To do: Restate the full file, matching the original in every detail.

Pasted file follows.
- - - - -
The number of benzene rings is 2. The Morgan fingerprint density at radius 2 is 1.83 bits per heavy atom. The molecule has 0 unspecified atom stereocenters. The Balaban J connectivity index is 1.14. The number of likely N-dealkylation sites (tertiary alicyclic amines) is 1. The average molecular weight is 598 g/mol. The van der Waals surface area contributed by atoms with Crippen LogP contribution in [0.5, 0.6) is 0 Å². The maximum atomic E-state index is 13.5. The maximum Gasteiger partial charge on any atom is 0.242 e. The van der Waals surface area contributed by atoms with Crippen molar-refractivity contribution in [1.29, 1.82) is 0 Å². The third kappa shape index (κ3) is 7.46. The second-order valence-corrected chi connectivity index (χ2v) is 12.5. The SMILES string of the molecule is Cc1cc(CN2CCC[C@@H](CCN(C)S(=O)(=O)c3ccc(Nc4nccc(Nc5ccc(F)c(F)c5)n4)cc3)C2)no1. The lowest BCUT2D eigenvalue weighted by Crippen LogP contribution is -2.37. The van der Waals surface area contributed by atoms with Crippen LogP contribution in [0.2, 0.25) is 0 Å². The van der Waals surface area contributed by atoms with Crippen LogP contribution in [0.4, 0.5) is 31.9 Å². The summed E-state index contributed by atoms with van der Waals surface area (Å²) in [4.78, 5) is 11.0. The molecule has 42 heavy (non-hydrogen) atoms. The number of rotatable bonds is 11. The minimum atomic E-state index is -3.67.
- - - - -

The number of benzene rings is 2. The Morgan fingerprint density at radius 2 is 1.83 bits per heavy atom. The molecule has 0 unspecified atom stereocenters. The Balaban J connectivity index is 1.14. The number of likely N-dealkylation sites (tertiary alicyclic amines) is 1. The average molecular weight is 598 g/mol. The van der Waals surface area contributed by atoms with Crippen LogP contribution in [0.5, 0.6) is 0 Å². The maximum atomic E-state index is 13.5. The maximum Gasteiger partial charge on any atom is 0.242 e. The van der Waals surface area contributed by atoms with Crippen molar-refractivity contribution in [1.29, 1.82) is 0 Å². The third kappa shape index (κ3) is 7.46. The second-order valence-corrected chi connectivity index (χ2v) is 12.5. The SMILES string of the molecule is Cc1cc(CN2CCC[C@@H](CCN(C)S(=O)(=O)c3ccc(Nc4nccc(Nc5ccc(F)c(F)c5)n4)cc3)C2)no1. The lowest BCUT2D eigenvalue weighted by Crippen LogP contribution is -2.37. The van der Waals surface area contributed by atoms with Crippen LogP contribution in [0.2, 0.25) is 0 Å². The van der Waals surface area contributed by atoms with Crippen LogP contribution in [0.4, 0.5) is 31.9 Å². The summed E-state index contributed by atoms with van der Waals surface area (Å²) in [4.78, 5) is 11.0. The molecule has 42 heavy (non-hydrogen) atoms. The number of rotatable bonds is 11. The minimum atomic E-state index is -3.67.